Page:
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Government: The wrong criticisms of the Senate's payroll tax bill

December 22, 2011 |  1:54 pm

House Speaker John Boehner with other House GOP leaders
This post has been updated, as indicated below.

After The Times' editorial board blasted the House Republican majority for rejecting the Senate's bipartisan payroll-tax compromise, several readers argued that a) the Senate's two-month extension was bad policy; b) it wasn't a compromise; and/or c) it threatened Social Security. All are accurate to some degree, but none are apt.

House Republicans have harped on the two-month issue, arguing that such a brief change in tax policy will be a nightmare for corporate payroll systems. That's missing the point of the Senate's action. A very large majority in the Senate wants to extend the lower payroll tax rate for a full year, but Republicans and Democrats are deeply divided over how to pay for it. So rather than letting the rate go back up Jan. 1, they voted to keep the lower rate in place for two months while they cast about for consensus on how to pay for a full year's extension.

In other words, the Senate action preserved the status quo in anticipation of a full-year deal being reached early in 2012. It was non-disruptive. It wasn't a new initiative to cut taxes for two months.

House Ways and Means Committee Chairman Dave Camp (R-Mich.) seemed to miss these point completely Thursday when he said a three-month extension would be better than a two-month extension. Hello, Mr. Chairman? No one wants a two-month extension. Not many people want a three-month extension. The common goal is a full year.

[Updated, 2:07 p.m. Dec. 22: The House GOP leadership agreed Thursday afternoon to support passage of a slightly modified version of the Senate bill. The Senate, in turn, agreed to appoint conferees to negotiate a full-year extention with the House.]

It's also odd to hear conservatives argue that the Senate deal wasn't a compromise. By definition, anything that passes the Senate in this Congress is a compromise between the two parties. And in this case, Senate Republicans did a very good job of extracting a huge concession for their counterparts in the House: The Senate bill requires the administration to approve the Keystone XL pipeline project within two months unless President Obama declares it to be contrary to the national interest. That's a huge win for the GOP. If the pipeline is approved, they can claim credit for forcing the administration to stop dragging its feet. And if it's rejected, Obama will have to defend the decision before the election, not after.

Finally, cutting payroll taxes temporarily might seem like a threat to Social Security, which is financed by the tax. But like the payroll tax cut that Congress enacted for 2011, the legislation to continue the tax cut in 2012 would require the federal government to make up the loss to the Social Security Trust Fund with money from the general fund.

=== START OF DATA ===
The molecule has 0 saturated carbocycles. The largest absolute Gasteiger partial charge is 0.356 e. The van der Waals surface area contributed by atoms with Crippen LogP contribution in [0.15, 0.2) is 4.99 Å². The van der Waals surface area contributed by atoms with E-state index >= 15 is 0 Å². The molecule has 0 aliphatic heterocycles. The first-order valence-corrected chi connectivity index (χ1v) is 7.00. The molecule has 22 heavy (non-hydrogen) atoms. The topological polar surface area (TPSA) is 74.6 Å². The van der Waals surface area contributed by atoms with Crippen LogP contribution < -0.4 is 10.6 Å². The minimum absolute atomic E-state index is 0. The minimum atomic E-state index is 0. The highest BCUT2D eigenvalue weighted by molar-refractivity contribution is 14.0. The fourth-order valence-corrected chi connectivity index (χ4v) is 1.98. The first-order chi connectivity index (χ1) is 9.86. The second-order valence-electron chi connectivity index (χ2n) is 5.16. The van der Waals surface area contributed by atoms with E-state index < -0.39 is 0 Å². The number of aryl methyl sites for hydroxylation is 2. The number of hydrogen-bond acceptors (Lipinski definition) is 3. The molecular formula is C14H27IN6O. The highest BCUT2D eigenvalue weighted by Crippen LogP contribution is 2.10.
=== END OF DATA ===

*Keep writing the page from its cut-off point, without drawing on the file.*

Granted, that means more borrowing. And the longer Congress has to borrow money to replenish the Social Security Trust Fund, the more inclined it may be to reduce payouts from that fund. That's why the temporary reduction in payroll taxes should stay temporary. At this point, though, it's a stretch to argue that the proposed tax holiday is an assault on Social Security.

President Obama called for the payroll tax cut to be renewed back in August. Had House Republicans been serious about doing that, they wouldn't have waited until a week before Congress was scheduled to adjourn for the year to pass a bill loaded down with partisan riders. Not only did they seek to mandate approval for the hotly contested Keystone XL project, they proposed to roll back a host of environmental rules and impose new requirements on state-run unemployment insurance programs. Most of those proposals were fiercely resisted by Democrats, just as virtually all Republicans flatly rejected the Democrats' repeated calls to pay for the payroll tax cut with higher taxes on the wealthy.

In a perfect world, Congress would meet all its deadlines and work out all its disagreements with ample time to spare. Unfortunately, we live in a world of incessant brinksmanship that begets legislating on a stop-gap basis. That's what the Senate was doing, just as Congress has done repeatedly on its annual spending bills, extended unemployment benefits and countless other time-sensitive measures.

Senate Minority Leader Mitch McConnell (R-Ky.) has offered his House colleagues a way out of the corner they've painted themselves into. He's suggested that they agree to a short-term extension and begin negotiating immediately with the Senate for a longer-term fix. That's pretty much what the Senate had already called for. Nevertheless, the House should take his advice.


Payroll tax follies

Common-sense advice for Congress

Mitt Romney and payroll tax Band-Aids

The House GOP yanks away the payroll tax football

How badly do Democrats want that payroll tax cut?

Year in review: The lessons Congress didn't learn in 2011

-- Jon Healey

Photo: House Speaker John Boehner (R-Ohio) and other House Republicans talk to the press Thursday about their stance on payroll taxes. Credit: Chip Somodevilla / Getty Images

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